Limes Farm Infant School and Nursery
This policy complies with the guidance given in Statutory Instrument: Special Educational Needs (Information) Regulations (Clause 65). It has been written as a guide for staff, parents or carers and children with reference to the following guidance and documents
SEN Code of Practice (2014)
Ofsted Section 5 Inspection Framework April 2014
Ofsted SEN Review 2010 ‘A Statement is not enough’
Equality Act 2010
Children and Families Act 2014
What does successful Inclusion mean for our pupils ?
- Successful inclusion should result in every pupil feeling safe, confident and enjoying their time at school – be that in lessons, during their play or lunchtimes or when involved in any of our school activities.
- Successful inclusion should promote every pupil’s belief in themselves as a learner and valued member of our school community.
- Successful inclusion should result in each pupil being actively involved in their learning and achieving their full potential.
- Successful inclusive provision at Limes Farm Infant School and Nursery is seen as the responsibility of the whole school community permeating all aspects of school life and applicable to all our pupils.
- Successful inclusion should involve effective partnerships with all stakeholders.
Meeting Diverse Needs at Limes Farm
At Limes Farm Infant School and Nursery we recognise that in order to achieve the school aims we must actively seek to recognise and meet the very diverse needs of our pupils by:
- Encouraging children to be actively engaged in their learning, to talk about their learning and to be supported to identify the next steps.
- Monitoring the achievement and well-being of all our pupils and the quality/nature of the learning opportunities they are offered.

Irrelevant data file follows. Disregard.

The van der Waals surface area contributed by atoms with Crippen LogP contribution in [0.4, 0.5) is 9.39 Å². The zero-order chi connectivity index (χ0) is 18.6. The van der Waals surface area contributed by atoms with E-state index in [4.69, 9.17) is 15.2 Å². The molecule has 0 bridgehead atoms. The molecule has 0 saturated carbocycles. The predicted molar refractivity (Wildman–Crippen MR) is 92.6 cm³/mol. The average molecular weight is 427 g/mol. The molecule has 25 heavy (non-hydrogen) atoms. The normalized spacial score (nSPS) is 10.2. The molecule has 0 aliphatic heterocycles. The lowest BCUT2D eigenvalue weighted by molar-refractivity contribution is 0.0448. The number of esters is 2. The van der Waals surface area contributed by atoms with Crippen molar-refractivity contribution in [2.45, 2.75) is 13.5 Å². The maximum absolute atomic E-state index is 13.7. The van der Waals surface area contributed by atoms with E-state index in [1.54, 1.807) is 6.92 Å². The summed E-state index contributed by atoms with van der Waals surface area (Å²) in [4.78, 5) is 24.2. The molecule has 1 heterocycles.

- Tracking each pupil’s academic, social and emotional progress and using the resulting knowledge to plan provision for the individual or groups of pupils.
- Correctly identifying and then seeking to overcome potential barriers to pupils’ learning or their full participation in school life.
- Developing and deploying our resources to best reflect the various levels of need experienced by pupils.
- Taking care to ensure that vulnerable pupils, including those with additional or Special Educational Need or Disabilities are appropriately supported.
- Sharing any concerns we may have regarding a pupil with their parents or carers and then seeking to work collaboratively, for the good of the pupil.
- Liaising closely with professionals from other Children’s Services or Health agencies involved in the care and support of pupils.
- Providing teaching and non-teaching staff with the support and training they need in order that their work promotes the best outcomes for each pupil.
Potentially vulnerable groups
There are a number of identified groups of pupils and families for whom this policy is particularly pertinent:
- Pupils with Special Educational Needs or Disabilities (SEND)
- Pupils whose home language is not English (EAL)
- Pupils who are in an identified vulnerable ethnic minority group (EMA)
- Pupils who are More Able and/or talented
- Pupils with physical or sensory impairments e.g. hearing, vision
- Pupils whose families may be Asylum Seekers or Refugees
- Pupils from Traveller families
- Pupils who might be subject to abuse or harassment, for whatever reason
- Pupils under the care of Social Services or pupils who may be in public care, or living with foster families
- Pupils who are young carers
- Pupils whose family are in crisis or under great stress
- Pupils at risk of significant harm
- Pupils with poor attendance
- Pupils who are at risk of disaffection and exclusion from school.
- Pupils who are working below the expected level in English and/ or Maths
Promoting and Supporting Inclusion at Limes Farm
All staff and Governors aim to promote Inclusion at Limes Farm Infant School and Nursery through all of our policies, systems and practices.
The Head Teacher is responsible for the day to day overseeing of Inclusive Practice. In partnership with senior leaders, the SENCo and class teachers, the Head Teacher plans for the development of inclusive practice and provision across the school.
Our school SENCo (Mrs Viv Dignan) has been awarded the National Award for SEN (NASENCo award) in compliance with the Government Child and Family Bill (Clause 64, C and F Bill 2014)
Parents can contact the SENCo by calling the main school number
The Special Educational Needs Coordinator (SENCO) is responsible for:
- Working with pupils, parents, teaching staff and senior leadership team to monitor progress of individuals and groups of pupils.